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Turning Waste Into Fuel: How Co-Processing Addresses the Nation’s Waste Management Crisis

Despite the passage of the Ecological Solid Waste Management Act (RA No. 9003), solid waste management remains a major challenge in the country due to improper waste disposal, inefficient waste collection, and the lack of disposal facilities. The waste generated per day in the Philippines has steadily increased from over 37,000 tons in 2012 to over 40,000 tons in 2016. 1

The rise in the country’s waste generation is due to the rapid population growth and developments in urban and rural areas. Metro Manila recorded an average of over 9,000 tons of waste per day.2 Of this, only 85% of the solid waste in Metro Manila is collected and brought to landfills or dumpsites, while the remaining 15% of uncollected waste mostly end up in waterways and bodies of water. 1

Since the early 2000s, Republic Cement has provided an alternative waste management solution through the use of various qualified wastes as alternative fuel for its cement production. This is done through a method called cement kiln co-processing.

Through Republic’s co-processing arm, ecoloop, partnerships with organizations in the public and private sectors are forged to divert these residual wastes away from landfills and waterways. More than 15 LGUs have started using co-processing as a means of waste management. In the private sector, Republic has partnered with FMCGs to also help address the plastic pollution crisis through capturing pre- and post-consumer waste.

Co-processing 101

Co-processing is the reuse or recovery of thermal and mineral properties of qualified waste materials. Through co-processing and the use of waste, such as plastic or rice husk, as alternative fuels, Republic is able to manufacture cement with reduced dependence on fossil fuels, such as coal.

Co-processing also provides a viable waste management option in a single combined operation. Optimally operating at 1450°C, co-processing completely destroys the qualified waste-turned-fuel. This means that any waste by-products, such as ash, are fully integrated into the microstructures of the clinker, a key ingredient of cement. Upon exiting the kiln, the main cement production chamber, the clinker is quenched and quickly cooled, ensuring complete stability without any other ash residues. Any noxious gases produced are also completely controlled because of the gas and material counterflow within the cement kiln and pollution control devices.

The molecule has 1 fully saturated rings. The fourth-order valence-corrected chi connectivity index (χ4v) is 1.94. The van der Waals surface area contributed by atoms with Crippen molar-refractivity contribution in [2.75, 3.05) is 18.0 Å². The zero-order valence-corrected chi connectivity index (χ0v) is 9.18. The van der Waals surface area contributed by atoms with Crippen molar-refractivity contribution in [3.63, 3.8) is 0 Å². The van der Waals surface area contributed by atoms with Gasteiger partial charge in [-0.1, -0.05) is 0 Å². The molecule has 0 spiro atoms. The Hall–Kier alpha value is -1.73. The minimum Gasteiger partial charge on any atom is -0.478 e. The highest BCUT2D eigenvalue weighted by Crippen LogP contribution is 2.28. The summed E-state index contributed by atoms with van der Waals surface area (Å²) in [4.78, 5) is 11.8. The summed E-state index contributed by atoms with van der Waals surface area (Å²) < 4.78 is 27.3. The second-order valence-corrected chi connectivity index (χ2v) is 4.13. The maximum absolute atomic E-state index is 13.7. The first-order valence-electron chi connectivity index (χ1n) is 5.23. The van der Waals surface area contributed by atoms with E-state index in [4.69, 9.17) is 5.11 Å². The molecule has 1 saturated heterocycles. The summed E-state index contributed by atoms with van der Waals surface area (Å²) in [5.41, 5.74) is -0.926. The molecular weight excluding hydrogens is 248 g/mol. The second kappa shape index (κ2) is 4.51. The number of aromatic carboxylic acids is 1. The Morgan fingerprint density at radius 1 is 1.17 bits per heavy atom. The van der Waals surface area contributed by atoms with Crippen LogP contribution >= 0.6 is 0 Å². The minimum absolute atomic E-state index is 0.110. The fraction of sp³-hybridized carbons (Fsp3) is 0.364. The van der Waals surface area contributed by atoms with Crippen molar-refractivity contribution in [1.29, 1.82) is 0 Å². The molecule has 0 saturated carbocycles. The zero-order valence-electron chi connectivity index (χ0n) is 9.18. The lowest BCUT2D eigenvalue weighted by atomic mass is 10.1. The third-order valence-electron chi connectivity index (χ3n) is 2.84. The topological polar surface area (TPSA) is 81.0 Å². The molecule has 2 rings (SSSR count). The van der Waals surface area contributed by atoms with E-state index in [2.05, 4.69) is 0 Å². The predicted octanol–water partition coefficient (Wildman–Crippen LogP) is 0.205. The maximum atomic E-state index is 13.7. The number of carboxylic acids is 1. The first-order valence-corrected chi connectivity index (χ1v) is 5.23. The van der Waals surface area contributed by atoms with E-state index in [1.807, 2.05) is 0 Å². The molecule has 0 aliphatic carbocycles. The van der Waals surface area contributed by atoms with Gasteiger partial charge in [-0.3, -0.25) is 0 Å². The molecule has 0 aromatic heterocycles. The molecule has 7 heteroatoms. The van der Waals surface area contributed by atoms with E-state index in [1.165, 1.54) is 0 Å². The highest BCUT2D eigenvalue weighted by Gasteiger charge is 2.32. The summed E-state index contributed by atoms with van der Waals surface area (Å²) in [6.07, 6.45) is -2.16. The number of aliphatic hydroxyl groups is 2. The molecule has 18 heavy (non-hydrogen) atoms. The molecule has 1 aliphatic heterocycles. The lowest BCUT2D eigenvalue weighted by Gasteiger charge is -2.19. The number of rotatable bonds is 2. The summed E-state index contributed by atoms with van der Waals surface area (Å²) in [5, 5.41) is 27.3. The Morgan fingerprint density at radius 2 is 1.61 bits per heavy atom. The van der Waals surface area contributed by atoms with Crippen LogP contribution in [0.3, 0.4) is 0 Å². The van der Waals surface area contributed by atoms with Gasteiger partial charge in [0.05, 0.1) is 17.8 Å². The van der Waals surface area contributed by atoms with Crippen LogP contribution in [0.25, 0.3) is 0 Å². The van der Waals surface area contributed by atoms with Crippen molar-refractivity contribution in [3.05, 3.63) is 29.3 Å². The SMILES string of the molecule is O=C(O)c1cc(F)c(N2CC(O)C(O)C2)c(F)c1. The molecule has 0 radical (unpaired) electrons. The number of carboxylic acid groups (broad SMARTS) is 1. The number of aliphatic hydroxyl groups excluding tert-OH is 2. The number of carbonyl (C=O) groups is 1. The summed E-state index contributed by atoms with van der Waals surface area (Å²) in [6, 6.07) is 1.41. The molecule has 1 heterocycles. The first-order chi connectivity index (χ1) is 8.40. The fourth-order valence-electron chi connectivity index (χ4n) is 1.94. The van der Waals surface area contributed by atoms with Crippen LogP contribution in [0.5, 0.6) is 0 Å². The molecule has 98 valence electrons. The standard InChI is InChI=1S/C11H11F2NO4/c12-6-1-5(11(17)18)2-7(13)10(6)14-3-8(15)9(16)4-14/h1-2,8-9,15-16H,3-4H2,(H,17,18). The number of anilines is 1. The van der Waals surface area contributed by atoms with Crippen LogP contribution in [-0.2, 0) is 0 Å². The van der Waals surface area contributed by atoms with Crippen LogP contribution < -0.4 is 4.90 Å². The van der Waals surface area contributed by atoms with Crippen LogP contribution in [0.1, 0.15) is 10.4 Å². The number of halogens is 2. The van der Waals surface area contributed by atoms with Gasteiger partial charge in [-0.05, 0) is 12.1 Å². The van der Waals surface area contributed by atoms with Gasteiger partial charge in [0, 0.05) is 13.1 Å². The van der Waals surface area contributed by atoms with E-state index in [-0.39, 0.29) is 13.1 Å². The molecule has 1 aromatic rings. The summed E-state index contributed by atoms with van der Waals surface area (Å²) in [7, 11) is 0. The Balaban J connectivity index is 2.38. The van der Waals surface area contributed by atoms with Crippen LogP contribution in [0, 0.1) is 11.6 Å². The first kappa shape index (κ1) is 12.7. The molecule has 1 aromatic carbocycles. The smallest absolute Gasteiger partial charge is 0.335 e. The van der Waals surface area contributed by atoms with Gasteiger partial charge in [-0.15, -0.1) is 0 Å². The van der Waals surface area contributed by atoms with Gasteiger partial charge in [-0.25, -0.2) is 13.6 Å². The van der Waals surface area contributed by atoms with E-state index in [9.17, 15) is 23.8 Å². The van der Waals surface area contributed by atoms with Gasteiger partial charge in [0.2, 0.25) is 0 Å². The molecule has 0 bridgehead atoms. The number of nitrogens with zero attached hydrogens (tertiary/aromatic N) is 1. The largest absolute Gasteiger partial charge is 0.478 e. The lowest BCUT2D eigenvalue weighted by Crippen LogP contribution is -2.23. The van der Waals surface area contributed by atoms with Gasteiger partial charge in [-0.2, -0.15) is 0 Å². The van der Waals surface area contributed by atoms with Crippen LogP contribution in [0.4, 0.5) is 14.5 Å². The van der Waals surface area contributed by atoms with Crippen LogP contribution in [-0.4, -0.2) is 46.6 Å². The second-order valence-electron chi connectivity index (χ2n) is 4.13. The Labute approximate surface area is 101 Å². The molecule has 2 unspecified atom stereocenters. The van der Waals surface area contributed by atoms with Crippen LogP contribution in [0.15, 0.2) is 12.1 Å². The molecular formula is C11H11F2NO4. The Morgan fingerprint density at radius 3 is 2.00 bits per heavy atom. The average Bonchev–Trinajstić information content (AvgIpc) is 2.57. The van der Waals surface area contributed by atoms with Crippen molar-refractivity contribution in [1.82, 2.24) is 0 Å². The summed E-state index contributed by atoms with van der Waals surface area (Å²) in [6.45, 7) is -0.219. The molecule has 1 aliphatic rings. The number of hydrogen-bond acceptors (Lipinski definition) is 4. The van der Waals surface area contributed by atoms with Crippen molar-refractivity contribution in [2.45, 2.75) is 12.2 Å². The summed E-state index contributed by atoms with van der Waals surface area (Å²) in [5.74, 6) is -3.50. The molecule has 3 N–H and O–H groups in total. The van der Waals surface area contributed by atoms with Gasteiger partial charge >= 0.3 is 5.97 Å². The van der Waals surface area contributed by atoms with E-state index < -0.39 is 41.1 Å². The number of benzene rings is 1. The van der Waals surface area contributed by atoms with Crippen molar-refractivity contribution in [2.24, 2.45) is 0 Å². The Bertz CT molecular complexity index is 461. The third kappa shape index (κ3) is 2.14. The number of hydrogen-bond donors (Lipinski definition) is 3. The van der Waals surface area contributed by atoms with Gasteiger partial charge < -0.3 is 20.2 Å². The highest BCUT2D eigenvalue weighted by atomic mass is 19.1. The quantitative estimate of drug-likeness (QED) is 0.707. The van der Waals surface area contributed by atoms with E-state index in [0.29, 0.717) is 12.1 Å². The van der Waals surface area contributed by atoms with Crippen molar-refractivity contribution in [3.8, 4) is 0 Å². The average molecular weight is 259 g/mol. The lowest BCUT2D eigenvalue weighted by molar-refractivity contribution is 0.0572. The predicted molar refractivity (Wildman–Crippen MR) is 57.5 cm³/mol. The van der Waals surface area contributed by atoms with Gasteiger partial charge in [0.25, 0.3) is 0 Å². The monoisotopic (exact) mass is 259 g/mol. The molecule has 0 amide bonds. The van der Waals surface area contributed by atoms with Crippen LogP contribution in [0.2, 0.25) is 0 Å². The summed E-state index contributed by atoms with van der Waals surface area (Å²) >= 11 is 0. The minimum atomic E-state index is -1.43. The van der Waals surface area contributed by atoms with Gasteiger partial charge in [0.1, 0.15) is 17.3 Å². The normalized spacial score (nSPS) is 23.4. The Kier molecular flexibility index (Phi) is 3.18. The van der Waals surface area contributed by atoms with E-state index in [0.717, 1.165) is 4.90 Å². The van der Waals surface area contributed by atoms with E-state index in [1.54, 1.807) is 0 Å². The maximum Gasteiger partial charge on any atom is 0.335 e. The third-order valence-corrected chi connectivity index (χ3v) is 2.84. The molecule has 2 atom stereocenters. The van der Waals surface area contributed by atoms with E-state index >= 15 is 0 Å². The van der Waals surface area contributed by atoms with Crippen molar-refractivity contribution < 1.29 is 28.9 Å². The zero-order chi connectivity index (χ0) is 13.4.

Why Co-processing?

In the waste management hierarchy, methods such as prevention, minimization, and recovery of materials through recycling and re-using are still preferred over co-processing. However, when these options are no longer available, co-processing remains preferred over unsustainable methods such as incineration, chemical and physical treatment of waste, and landfilling.

Co-processing is distinct from incineration. With incineration, there is a higher chance of noxious gases being released into the atmosphere versus being contained within a cement kiln. Also, there is a remaining 30% that is turned into ash, a waste by-product, which still ends up in landfills. Some incineration methods are purely for disposal without any energy or material recovery aspects as well.

Similar to incineration, chemical and physical treatment produces by-products such as ash and treated waste that still need to be responsibly and environmentally disposed of in landfills. On the other hand, landfilling produces leachate, a highly toxic substance that can pollute land, ground water, and water ways. The decomposition of waste in the landfill also produces greenhouse gases.

Better for the environment

“As long as it is deemed acceptable for co-processing and acceptable under the guidelines issued by the DENR through DAO 2010-6, co-processing should be prioritized over other disposal methods that are more harmful to the environment in the long run,” shared ecoloop Director Angela Edralin-Valencia.

Co-processing of qualified wastes also promotes the conservation of non-renewable energy sources and raw materials. The recovered heat content from the qualified wastes partially replaces the heat from traditional fossil fuels such as coal and petcoke. Further, recovered minerals similar to the chemical composition of sand and clay replace raw materials used in cement production.

“Republic is proud to do its part in providing a viable waste management solution while continuously working towards a greener and more sustainable cement manufacturing process,” said Republic Cement CEO Nabil Francis. “Through this, we are confident that we are on the right path in moving towards a greener, stronger Republic.”

Footnotes: 1 Senate Economic Planning Office (SEPO) 2016 Report 2 DENR-NCR 2019 Infographic on Average Waste Generation in MM


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